In all, Scott would log three and one-half seasons at AAA before getting the call to the big leagues. It was 1998, and the 26-year-old spent much of the campaign tearing up the International League to the tune of 34 home runs and 109 RBI (tying for second in both categories). He struggled in two cups of coffee with the brand-new Devil Rays, going just 2-for-20. He did score his first career run on May 17 against the Orioles. But Scott wouldn't make it back to the bigs for another seven years. He spent four of those seasons (2001-2004) in Japan, hitting 71 home runs for the Seibu Lions. Despite averaging 30 home runs and over 100 RBI since his return to the States, McClain received only cursory glances at the major league level from the Cubs in 2005 and the Giants in 2005 and 2007, respectively.

Now 36 and playing his nineteenth season of pro ball with his eight franchise, Scott McClain has gotten one more September callup. Wednesday night he launched a no-doubter to left field against the Rockies. After hitting 358 home runs as a professional, he'd finally hit his first in the majors. In one game, Scott established career highs in hits, runs, home runs, and RBI.

Congratulations, Scott. It's never too late to start fresh.

Friday, September 5, 2008

Vintage Fridays: Pete Burnside, 1963 Topps #19

I don't know who you think you're fooling, Pete Burnside. I don't care what that tiny black text says at the bottom of your card. You're no Oriole. Look at you! Your feature photo is in pinstripes, with the Washington Senators "W" on your hat. You've got some nerve, putting on a blank white jersey with piping down the center for your inset photo. You didn't even bother dropping the "W" hat for that shoot!

Look, you make a good argument, Pete. You spent all of 1962 in D.C., only to be sent to the O's in December. It was too late to try out that orange, black, and white uniform, so Topps went to press with what they had. But branding you as an Oriole, even if it was in name only, was a mighty futile gesture. You made it onto the field for six whole games for Baltimore, seven-plus innings total. You allowed thirteen baserunners, and were lucky to only surrender four runs. The Orioles released you in May, and before you could say "Boomerang", you were back in the "W". You fared even worse there, unfortunately, and 1963 was all she wrote for Pete Burnside.

I hope you didn't try out a post-baseball career as a Master of Disguise.

Thursday, September 4, 2008

Todd Cruz, 1984 Topps #773

I really wish I wasn't writing this entry tonight, or ever for that matter. Former Orioles third baseman Todd Cruz, a member of the 1983 World Series Championship team, died on Tuesday. He had been swimming in the pool at his apartment complex in Arizona. The cause of death hasn't been announced, pending the coroner's examination. It's believed that he suffered a heart attack. Cruz was 52 - younger than both of my parents. It's never easy to hear about the premature passing of a player from your childhood, even if his career ended before you even knew what a baseball was. It troubled me in recent years to hear about the deaths of men like Dave McNally, Moe Drabowsky, and Mark Belanger, but these were guys who played before I was even born. There was more of a sense that they were from a bygone era. It was less shocking somehow. I don't know that I'm making any sense.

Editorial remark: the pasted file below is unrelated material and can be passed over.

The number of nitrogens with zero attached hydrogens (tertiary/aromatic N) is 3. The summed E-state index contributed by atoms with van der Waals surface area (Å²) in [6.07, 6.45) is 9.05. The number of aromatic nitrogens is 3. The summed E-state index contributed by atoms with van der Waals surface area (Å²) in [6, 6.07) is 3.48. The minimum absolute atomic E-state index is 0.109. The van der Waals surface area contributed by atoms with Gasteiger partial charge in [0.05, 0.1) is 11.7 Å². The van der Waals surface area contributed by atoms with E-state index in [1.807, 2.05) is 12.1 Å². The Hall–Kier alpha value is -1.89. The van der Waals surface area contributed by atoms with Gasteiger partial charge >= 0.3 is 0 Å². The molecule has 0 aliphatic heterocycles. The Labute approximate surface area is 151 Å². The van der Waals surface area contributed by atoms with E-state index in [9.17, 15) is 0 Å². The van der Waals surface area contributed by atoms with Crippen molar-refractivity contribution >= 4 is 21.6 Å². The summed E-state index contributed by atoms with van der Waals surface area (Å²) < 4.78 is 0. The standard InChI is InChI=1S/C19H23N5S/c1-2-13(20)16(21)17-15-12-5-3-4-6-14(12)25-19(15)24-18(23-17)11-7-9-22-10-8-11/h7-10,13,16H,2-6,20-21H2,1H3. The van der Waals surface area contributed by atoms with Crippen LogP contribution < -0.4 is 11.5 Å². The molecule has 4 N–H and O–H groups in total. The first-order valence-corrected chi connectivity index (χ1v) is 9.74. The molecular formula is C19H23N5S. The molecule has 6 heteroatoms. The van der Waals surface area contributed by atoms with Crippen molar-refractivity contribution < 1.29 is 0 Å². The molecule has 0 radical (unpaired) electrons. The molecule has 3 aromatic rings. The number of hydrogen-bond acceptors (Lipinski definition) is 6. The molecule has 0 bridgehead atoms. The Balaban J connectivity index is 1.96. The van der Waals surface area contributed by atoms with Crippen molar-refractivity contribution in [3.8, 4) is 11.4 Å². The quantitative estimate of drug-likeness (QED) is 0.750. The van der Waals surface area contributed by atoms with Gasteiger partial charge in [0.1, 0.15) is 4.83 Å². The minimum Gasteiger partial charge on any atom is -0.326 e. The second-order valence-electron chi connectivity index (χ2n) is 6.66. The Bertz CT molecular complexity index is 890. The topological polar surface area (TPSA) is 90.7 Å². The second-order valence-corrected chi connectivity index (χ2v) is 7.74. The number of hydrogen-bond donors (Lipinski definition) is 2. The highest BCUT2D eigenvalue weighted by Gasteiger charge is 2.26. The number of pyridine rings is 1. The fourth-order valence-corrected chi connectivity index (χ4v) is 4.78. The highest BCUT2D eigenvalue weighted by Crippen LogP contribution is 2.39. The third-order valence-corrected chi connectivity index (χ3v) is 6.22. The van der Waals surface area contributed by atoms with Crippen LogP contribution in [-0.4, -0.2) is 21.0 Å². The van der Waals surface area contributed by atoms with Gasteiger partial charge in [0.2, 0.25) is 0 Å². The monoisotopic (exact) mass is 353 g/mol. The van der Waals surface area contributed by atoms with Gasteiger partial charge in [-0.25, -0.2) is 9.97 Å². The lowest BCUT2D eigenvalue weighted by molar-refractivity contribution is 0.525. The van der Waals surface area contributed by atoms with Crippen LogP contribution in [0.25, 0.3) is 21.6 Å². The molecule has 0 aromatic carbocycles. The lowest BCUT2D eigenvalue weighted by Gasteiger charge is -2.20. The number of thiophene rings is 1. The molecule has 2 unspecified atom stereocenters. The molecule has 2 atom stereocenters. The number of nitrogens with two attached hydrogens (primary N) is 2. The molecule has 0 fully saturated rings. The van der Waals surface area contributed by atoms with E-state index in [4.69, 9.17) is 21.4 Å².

I find it hard to believe that two players from that 1983 team are deceased now, each meeting his end in sudden and tragic ways. Of course, I might have missed someone, but the other who comes to mind is Aurelio Rodriguez. He was released in August of 1983 and finished the season with the White Sox. He, like Cruz, was 52 when he was fatally struck by a car while walking through southwest Detroit in September of 2000. The driver had suffered a stroke and swerved onto the sidewalk.

My sympathies go out to Todd's family. He leaves behind two sons and a sister. I hope he's manning the hot corner in the Memorial Stadium of the great beyond, but I wish he didn't have to take that field so soon.

Wednesday, September 3, 2008

Sammy Sosa, 2005 Fleer Platinum #91

This card arrived in the mail yesterday, part of a stack of Orioles traded to me by reader Adam. It's a great card, despite the massive failure that was Sammy Sosa's single injury-marred, malcontented season in Baltimore. I find Slammin' Sammy to be such a caricature of a human being that his insincere enthusiasm in that photo made me laugh the moment I saw it. In an unusual choice, the picture chosen was taken from the press conference at the B & O Warehouse that introduced the former Cubs slugger as the newest member of the O's: February 2, 2005. Although I retained enough optimism at the time to pencil Sosa in for 30-plus home runs, deep down I knew it was an eleventh-hour move of desperation by a front office that had failed to acquire an impact player in the offseason. Still, it's a snazzy-looking card, and all the more entertaining because the design makes Sosa appear artificial, as though he were cast in wax, or maybe stuffed with a cork center.